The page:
teams will
    be playing in ballparks built before 1989, so perhaps this is an issue
    behind us.

    Still, I don’t think the game can have it both ways. Given what we’re
    in the economy at the local and state level, taking a stand that the
    game will no longer be a part of community extortion would be a huge
    public-relations step at a time when the game could use the help.
    funding for infrastructure would be one thing, but new ballparks should
    largely be built using private funds. MLB should take the lead in
    ending 50
    years of holding cities and citizens hostage to better the lives of
    rich men
    and the corporations they lead.

  • Extract 10-year commitments.
    The churning of baseball owners has been a huge problem, and it’s
    motivated in
    part by the tax laws that allow a new owner five years of paper
    deductions. A
    real solution would involve closing the loophole that calls player
    an “asset,” but with that unlikely, the next-best solution is
    require new owners to hold their teams for 10 years. This would end
    practice of holding a team through the depreciation period, then
    looking for a
    new buyer.

    Beyond that, forcing a 10-year commitment would encourage new owners
    to think
    about the long term in their practices. We’ve seen owners come in,
    spend a lot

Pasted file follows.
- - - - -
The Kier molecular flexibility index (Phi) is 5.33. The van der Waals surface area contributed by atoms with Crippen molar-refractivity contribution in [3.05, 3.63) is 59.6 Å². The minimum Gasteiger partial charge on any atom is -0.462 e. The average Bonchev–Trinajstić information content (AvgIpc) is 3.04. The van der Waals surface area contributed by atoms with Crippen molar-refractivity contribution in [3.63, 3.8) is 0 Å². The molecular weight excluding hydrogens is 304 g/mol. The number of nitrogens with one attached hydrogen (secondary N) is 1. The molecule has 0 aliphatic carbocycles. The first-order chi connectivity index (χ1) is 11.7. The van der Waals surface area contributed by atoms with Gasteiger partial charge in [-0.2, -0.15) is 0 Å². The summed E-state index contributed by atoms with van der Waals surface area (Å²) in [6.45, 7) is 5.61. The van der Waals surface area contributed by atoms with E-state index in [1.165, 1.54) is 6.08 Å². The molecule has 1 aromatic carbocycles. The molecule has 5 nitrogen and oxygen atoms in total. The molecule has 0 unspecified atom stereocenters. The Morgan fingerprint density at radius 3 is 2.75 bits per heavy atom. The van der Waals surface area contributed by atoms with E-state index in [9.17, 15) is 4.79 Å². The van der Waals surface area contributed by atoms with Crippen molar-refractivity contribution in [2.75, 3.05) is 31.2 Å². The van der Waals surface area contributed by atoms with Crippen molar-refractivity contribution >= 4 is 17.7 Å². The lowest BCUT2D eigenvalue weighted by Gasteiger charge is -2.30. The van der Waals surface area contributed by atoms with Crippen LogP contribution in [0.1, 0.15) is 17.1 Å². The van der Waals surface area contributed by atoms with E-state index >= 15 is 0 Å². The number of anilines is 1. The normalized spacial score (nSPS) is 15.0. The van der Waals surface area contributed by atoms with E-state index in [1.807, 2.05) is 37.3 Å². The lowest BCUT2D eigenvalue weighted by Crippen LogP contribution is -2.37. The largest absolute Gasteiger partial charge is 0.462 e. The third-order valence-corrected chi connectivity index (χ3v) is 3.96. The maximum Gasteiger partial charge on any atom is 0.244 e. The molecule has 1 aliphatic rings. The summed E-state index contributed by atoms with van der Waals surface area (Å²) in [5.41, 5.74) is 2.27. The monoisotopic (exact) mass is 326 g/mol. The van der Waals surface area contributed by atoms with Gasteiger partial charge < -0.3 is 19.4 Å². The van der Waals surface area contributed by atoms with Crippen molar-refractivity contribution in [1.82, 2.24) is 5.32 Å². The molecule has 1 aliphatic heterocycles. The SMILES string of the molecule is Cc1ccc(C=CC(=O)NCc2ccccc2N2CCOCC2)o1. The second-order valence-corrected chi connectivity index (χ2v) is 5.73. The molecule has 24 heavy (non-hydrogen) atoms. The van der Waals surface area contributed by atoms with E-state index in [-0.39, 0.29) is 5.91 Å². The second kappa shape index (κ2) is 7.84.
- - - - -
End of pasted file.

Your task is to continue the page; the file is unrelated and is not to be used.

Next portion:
of money, fail, and immediately overreact and slash salaries, starting
    a cycle
    of failure, all within the five-year window covered by the depreciation
    An owner who knows he has to stick around to deal with his mistakes
    will be
    more likely to consider his decisions.

    Mostly what this would do is shake out the dilettantes. Baseball has 30
    franchises, and I have no doubt in my mind that there are easily 10
    that number of people who have the resources and the willingness to own
    team, and to do it for the right reasons. These people will gladly sign
    on for
    10 years–hoping it becomes a lifetime–and once you have owners with
    two feet
    in the room, you can build something.

Baseball is the greatest game ever invented. It can once again be the
prominent sport in the United States, and that starts with getting
people and
policies in place that can make it happen.